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Baylor Institute for Rehabilitation (BIR) therapists are exploring the effects of body-weight supported locomotor treadmill training in stroke patients. “Traditionally, we’d have stroke patients walk around a parallel bar in a circle, holding on with their strong side while a therapist supported the weak side. It’s better than nothing, but the speed is really slow, nowhere near walking speed,” says Shawn Baker, P.T., DPT, with the BIR physical therapy department. There is also a lot of compensatory movement, such as hyperextension of the knee on the weak side, and patients tend to develop asymmetrical gait patterns.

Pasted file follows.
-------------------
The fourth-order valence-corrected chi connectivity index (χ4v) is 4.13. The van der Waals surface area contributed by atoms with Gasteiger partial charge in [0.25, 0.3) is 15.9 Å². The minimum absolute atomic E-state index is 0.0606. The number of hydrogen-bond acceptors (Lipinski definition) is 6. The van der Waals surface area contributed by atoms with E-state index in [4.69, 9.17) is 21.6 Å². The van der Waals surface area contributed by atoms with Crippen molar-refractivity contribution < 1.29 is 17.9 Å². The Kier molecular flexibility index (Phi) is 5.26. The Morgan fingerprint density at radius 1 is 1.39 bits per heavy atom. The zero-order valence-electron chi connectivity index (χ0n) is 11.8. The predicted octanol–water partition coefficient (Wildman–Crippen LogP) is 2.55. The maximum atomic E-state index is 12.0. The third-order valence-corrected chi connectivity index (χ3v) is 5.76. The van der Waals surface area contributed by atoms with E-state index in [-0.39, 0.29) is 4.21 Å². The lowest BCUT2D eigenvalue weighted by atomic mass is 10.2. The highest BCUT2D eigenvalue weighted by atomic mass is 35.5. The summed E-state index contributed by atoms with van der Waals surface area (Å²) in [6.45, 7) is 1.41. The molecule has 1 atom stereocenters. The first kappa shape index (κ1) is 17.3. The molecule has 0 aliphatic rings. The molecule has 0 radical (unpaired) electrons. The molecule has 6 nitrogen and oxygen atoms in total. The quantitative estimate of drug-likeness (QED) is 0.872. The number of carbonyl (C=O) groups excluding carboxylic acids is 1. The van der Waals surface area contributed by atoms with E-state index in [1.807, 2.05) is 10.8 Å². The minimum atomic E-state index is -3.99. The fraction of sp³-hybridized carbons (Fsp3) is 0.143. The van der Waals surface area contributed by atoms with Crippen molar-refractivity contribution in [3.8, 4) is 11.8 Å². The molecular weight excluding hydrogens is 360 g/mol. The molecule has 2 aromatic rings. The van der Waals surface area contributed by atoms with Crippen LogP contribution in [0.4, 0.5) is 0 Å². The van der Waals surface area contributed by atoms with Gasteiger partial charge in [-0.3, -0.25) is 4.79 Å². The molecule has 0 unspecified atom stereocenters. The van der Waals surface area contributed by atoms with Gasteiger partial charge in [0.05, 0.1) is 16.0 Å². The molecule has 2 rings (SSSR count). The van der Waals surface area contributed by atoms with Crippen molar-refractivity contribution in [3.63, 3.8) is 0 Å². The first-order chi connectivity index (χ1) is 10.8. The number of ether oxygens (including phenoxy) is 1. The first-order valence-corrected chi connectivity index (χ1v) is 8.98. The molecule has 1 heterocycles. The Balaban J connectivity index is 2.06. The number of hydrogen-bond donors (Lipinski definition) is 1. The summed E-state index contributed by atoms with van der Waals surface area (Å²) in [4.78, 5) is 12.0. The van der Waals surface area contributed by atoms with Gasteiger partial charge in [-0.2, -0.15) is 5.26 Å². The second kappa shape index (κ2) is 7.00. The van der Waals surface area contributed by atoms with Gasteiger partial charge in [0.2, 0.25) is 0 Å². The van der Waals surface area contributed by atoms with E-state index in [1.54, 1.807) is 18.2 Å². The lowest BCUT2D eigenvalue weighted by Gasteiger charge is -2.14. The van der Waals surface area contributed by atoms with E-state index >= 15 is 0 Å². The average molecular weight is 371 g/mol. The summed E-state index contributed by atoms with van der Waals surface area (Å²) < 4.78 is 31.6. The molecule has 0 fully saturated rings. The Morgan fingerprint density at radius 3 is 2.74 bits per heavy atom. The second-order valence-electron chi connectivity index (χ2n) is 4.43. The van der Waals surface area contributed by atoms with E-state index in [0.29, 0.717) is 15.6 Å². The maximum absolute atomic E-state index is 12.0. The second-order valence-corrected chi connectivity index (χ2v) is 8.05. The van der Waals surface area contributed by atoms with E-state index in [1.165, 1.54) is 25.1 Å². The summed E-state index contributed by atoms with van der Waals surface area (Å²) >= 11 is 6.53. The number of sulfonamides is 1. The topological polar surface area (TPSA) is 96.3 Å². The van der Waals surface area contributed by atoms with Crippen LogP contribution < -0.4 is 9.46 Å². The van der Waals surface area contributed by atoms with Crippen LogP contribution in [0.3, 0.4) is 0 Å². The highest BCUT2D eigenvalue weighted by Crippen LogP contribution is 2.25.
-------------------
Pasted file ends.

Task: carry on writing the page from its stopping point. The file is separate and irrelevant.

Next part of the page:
Locomotor treadmill training is different. Patients walk on a treadmill hooked up to a device that resembles a parachute harness. Using the device, therapists are able to take off as much body weight—usually starting with 30 percent—as necessary to allow patients to walk.
Patients start by walking at 0.7 mph for two sets of three minutes each. “They’re kind of suspended over the treadmill, in part by the machine, but they are having to hold up the remaining two-thirds of their weight. We show them this is safe. Patients can’t fall because the harness is holding them up,” Baker says.
One of the advantages of this system, according to Baker, is it frees the therapist’s hands to better and more comfortably work with patients on gait quality, posture and stance. BIR researchers have already discovered that stroke patients who use locomotor treadmill training with partial body weight support have a better gait and can walk farther and faster than if they had undergone traditional rehabilitation. Studies of the use of locomotor treadmill training following stroke are ongoing at BIR.
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